Co-op City, Towers in the Park and The Pruit-Igoe Myth

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Co-op City

Co-op City

When I was a boy I used to frequently sat in the back seat travelling between my Parents house in Fairfield, Connecticut to visit my Grandparents in Nassau County, Long Island. My favorite part of the car ride was always going through the Bronx between where the NYC Transit buses were parked to the Throgs Neck Bridge.  There was always a lot to see driving through the Bronx in the mid 80’s but I was always most mesmerized with the presence of seeing the enormous towers of Co-op City.  

City Bus Parking

NYC Transit Bus Parking

Co-op City is a small part of the Bronx that consists of 35 residential high-rise towers. The towers sit in an open green space, sandwiched between 2 major highways. Looking back I think what I was so fascinated about was how mysterious these enormous towers packed with apartments looked so lonely and lifeless. They stood like giant filing cabinets filled with apartments. On the smaller scale, the streets never felt comfortable or like there was much life or community. 

Le-Corbusier-A-City-of-Towers1

Many years later in architecture school learned that Co-op City was modeled after a popular (yet controversial) modern design concept called “The Tower in the Park.” The idea is to get away from the horizontal urban street with residential on both sides and to essentially recreate a street environment vertically inside a high-rise tower. This major benefit frees the ground level for park spaces and giving the residents adequate space to move around the towers. Where the tower in the park idea failed miserably is that it relies heavily social programs to build community due to the spatial disconnection between the apartments, the ground plane and even how Residents interact with each other.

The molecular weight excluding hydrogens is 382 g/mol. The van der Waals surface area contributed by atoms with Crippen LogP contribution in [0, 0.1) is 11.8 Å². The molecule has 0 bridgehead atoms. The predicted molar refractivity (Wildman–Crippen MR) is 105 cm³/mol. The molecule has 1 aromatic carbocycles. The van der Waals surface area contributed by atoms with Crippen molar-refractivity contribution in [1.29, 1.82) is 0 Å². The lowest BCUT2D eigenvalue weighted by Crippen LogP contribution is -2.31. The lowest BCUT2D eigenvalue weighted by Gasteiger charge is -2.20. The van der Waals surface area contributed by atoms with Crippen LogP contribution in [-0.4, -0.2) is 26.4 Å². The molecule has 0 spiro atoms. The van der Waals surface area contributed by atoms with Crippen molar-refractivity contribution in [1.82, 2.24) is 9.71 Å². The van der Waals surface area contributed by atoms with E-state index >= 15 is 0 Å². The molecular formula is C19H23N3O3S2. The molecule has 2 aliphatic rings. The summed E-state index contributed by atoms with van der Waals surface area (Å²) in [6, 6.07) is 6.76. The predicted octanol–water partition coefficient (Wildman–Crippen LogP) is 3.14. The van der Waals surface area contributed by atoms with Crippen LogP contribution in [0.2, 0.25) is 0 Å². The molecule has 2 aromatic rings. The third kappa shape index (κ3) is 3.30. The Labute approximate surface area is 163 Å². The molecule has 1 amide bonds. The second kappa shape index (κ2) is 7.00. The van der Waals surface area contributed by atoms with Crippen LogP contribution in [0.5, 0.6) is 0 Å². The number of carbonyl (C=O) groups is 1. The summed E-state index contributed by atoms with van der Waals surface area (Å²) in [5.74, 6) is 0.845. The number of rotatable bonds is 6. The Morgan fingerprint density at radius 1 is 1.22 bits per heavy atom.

Pruit-Igoe

Pruit-Igoe in 1972

I became interested in Pruit-Igoe when I was studying of the Architect Registration exam. Pruit-Igoe was a housing project built during the 1950’s in St. Louis to resolve the slum housing issues in the inner city. The city of St. Louis used eminent domain to acquire the property of a large slum housing district to build 33 high-rise low-income housing. By 1972 the Pruit-Igoe towers had fallen into such neglect and become such a dangerous place that the Housing Authority of St. Louis demolished all the towers only 18 years after they were built.

Pruit-Igoe in 1958

Pruit-Igoe in 1958

When I was studying, I read an excellent article called Defensible Space by Oscar Newman.  Defensible Space is like a cookbook for help designers create urban environments that fosters safety and community, rather than the opposite. The first chapter of Defensible Space takes a good look at Pruit-Igoe, the tower in the park idea, urban design and the rest of the article discusses how urban design can influence the psychology of the residents interacting with the environments.

The movie Pruit-Igoe Myth (released in 2011) really does a beautiful job of telling the story of Pruit-Igoe. What happened in St. Louis was really the perfect storm with many unique factors all working independently to the rise of fall of Pruit-Igoe. The movie takes a very holistic view at how the architecture, the Housing Authority of St. Louis, the City of St. Louis, racial tension, the rise of the suburbs, the Police, a declining St Louis population and lastly the residents all played their own unique role in this unbelievable story.

The Pruit-Igoe Myth

The Pruit-Igoe Myth

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About the author

Michael Riscica

Michael Riscica is a Licensed Architect who lives in beautiful Portland, Oregon, with his Labrador Retriever. He is passionate about helping Young Architects change the world. In his free time, Michael likes to take very long bicycle rides across America. Learn more about him here and connect with him on Twitter, Facebook, Instagram and Linked In.


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